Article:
Supply chain executives foresee trouble on the horizon.
With fuel cost pressures and other threats looming, a return to a “normal” supply chain is not expected in the near future.
More than half of all respondents don’t expect a return to a more normal supply chain until the first half of 2024 or beyond, while 22% say they expect disruptions to continue until the second half of 2023, according to a survey of more than 100 U.S. supply chain executives from Carl Marks advisors.
Respondents still see a number of threats to the return of a more reliable supply chain. They rated the greatest threats as a trade war with China (43%), impacts from the war in Ukraine (41%), resurgence of COVID-19 (39%), labor disruptions (38%), extreme weather events (27%) and cyberattacks (25%).
“With no apparent end to the Ukraine conflict in sight, we would expect fuel costs to continue to put pressure on supply chains for the remainder of the year, and possibly beyond,” said Peter Keogh, managing director, Carl Marks Advisors.“Moreover, with the U.S. economy potentially entering recession, we could see an extended period of uncertainty. In this environment, it will be incumbent on organizations to review their sales forecasting, continue to monitor their on-hand inventory levels, and revisit their procurement strategies.”
According to the survey, 75% of supply chain executives said revenues at their company had been either negatively or very negatively impacted over the past year by supply chain issues. Ocean shipping was by far the leading broken transportation and logistics link, at 68%.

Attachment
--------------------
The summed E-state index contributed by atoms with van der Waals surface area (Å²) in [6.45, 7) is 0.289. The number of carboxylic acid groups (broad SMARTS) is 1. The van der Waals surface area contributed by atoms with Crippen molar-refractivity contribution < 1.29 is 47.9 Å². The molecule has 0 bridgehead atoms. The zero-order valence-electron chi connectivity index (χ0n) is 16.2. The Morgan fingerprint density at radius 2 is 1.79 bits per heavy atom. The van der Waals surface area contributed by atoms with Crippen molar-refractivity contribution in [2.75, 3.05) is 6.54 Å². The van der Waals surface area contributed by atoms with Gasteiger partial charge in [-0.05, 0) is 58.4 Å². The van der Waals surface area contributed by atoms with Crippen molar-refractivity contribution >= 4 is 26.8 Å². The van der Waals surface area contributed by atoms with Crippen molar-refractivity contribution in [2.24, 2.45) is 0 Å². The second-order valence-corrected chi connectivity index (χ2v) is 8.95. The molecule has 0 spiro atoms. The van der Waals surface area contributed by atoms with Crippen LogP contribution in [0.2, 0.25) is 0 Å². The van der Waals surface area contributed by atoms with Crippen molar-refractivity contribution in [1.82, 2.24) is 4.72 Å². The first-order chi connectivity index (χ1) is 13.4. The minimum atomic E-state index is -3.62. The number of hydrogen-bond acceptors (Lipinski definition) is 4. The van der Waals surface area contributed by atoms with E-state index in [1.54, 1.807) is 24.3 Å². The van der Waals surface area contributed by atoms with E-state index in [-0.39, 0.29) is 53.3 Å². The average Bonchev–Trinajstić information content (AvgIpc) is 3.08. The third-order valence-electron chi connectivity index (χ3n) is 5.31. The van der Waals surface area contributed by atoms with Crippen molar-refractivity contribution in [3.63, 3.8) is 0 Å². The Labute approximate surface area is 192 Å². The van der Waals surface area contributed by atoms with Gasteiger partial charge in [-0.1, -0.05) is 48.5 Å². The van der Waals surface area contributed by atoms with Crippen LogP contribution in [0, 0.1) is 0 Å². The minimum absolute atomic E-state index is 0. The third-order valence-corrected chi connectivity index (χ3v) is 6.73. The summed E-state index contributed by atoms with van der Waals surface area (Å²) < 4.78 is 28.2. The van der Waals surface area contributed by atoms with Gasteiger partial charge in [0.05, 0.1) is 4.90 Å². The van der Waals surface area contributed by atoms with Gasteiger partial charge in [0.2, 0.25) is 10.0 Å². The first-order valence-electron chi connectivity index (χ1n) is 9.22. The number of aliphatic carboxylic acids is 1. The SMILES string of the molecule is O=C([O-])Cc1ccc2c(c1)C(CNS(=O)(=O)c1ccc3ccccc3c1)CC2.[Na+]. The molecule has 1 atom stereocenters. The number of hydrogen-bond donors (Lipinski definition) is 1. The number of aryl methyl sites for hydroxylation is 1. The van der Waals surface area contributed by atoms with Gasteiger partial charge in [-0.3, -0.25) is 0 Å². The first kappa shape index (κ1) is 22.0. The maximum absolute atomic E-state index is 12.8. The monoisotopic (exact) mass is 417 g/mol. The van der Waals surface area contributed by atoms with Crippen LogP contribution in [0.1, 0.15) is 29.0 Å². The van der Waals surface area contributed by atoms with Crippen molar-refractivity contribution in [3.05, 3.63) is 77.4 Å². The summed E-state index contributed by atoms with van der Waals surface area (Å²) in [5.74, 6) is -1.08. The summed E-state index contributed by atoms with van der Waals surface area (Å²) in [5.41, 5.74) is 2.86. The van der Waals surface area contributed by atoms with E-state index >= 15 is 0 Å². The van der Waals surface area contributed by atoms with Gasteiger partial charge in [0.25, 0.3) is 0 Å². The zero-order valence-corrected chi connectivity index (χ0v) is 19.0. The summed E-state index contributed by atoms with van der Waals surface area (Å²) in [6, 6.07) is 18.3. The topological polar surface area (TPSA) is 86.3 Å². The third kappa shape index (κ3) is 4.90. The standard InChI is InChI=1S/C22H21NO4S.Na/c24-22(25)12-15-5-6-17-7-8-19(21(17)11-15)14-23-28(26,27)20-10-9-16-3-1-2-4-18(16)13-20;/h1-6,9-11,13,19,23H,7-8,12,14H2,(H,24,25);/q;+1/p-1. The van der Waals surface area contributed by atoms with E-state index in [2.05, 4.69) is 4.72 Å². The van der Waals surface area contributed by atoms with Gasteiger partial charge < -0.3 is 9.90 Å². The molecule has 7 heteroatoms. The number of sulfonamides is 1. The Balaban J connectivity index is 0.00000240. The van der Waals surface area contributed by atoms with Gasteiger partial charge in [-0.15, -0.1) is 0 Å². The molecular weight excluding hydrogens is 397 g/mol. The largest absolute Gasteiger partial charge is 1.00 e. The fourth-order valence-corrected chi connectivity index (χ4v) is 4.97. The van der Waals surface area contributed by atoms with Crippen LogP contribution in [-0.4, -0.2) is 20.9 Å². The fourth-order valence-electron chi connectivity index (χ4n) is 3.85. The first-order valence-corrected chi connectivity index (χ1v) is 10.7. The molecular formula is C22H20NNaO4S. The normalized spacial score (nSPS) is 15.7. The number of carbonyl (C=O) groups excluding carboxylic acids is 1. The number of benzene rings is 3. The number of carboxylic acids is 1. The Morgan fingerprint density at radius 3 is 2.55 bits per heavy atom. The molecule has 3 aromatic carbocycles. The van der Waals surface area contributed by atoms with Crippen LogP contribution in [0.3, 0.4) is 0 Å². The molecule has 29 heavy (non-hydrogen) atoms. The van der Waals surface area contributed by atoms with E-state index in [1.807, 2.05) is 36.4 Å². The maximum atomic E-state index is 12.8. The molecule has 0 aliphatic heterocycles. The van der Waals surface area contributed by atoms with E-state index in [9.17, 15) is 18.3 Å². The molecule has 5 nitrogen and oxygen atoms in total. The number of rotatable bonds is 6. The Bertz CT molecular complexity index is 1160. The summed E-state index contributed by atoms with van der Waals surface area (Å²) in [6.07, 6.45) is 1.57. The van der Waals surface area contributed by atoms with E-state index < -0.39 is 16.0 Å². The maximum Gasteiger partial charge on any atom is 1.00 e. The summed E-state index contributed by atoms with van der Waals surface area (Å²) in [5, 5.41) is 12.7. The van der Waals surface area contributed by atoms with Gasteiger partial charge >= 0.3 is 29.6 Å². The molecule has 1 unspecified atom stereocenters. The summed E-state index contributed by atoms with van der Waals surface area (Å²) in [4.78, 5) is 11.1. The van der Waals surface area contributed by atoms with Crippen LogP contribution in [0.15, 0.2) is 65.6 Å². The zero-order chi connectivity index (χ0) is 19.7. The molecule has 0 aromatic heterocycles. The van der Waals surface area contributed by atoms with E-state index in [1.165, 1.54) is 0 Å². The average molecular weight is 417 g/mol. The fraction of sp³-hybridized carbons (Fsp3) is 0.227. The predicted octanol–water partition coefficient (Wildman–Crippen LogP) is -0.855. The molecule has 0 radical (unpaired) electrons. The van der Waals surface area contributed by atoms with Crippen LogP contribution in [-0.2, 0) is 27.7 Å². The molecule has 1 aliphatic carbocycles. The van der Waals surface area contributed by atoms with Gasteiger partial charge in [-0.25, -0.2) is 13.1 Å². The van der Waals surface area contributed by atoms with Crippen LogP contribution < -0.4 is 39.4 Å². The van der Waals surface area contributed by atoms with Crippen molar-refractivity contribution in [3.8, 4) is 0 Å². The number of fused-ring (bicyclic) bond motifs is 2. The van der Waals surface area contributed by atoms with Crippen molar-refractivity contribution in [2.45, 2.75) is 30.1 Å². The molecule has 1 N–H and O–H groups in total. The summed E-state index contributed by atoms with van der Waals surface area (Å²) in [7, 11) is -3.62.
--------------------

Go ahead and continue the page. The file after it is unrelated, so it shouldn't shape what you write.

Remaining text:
The impact of the disruptions has been severe: Eighty-percent of respondents said their supply chain costs have risen by between 20 to 60% between December 2020 and December of 2022.
As a result of the challenges and lessons learned during the COVID-19 pandemic, more than half (53%) of respondents have diversified suppliers. Half are keeping more inventory, while 39% are investing in new technology and 38% are both using more onshore or near-shore resources and using alternate parts.
Other supply chain responses to COVID-19 have been upgrading the team (33%) and adding more points of distribution (28%).
Other findings from the survey are below.
• More than two-thirds of supply chain executives said they are “very concerned” that the U.S. economy could tilt into a recession over the next 12 months as a result of rising interest rates, high inflation and geopolitical uncertainty, and a resultant pull-back in consumer confidence.
• When asked what “magic levers” could potentially bring supply chain costs under control in 2022 and help mitigate uncertainty, the leading responses were ending the war in Ukraine (32%) and lowering fuel costs by 20% (31%), outlawing supply chain profiteering/corruption (21%), raising interest rates quickly and significantly to halt inflation (10%) and freezing wages (2%).
“This research underscores just how profoundly the pandemic impacted corporate supply chains, but also how economic conditions, rising inflation and global tensions are preventing a return to normal,” said Keogh. “In this environment, organizations will need to continue to be nimble, and be especially attentive to inventory levels. In the retail sector, for example, many companies overcompensated for supply chain disruptions by aggressively stocking products, and are now facing an inventory glut.”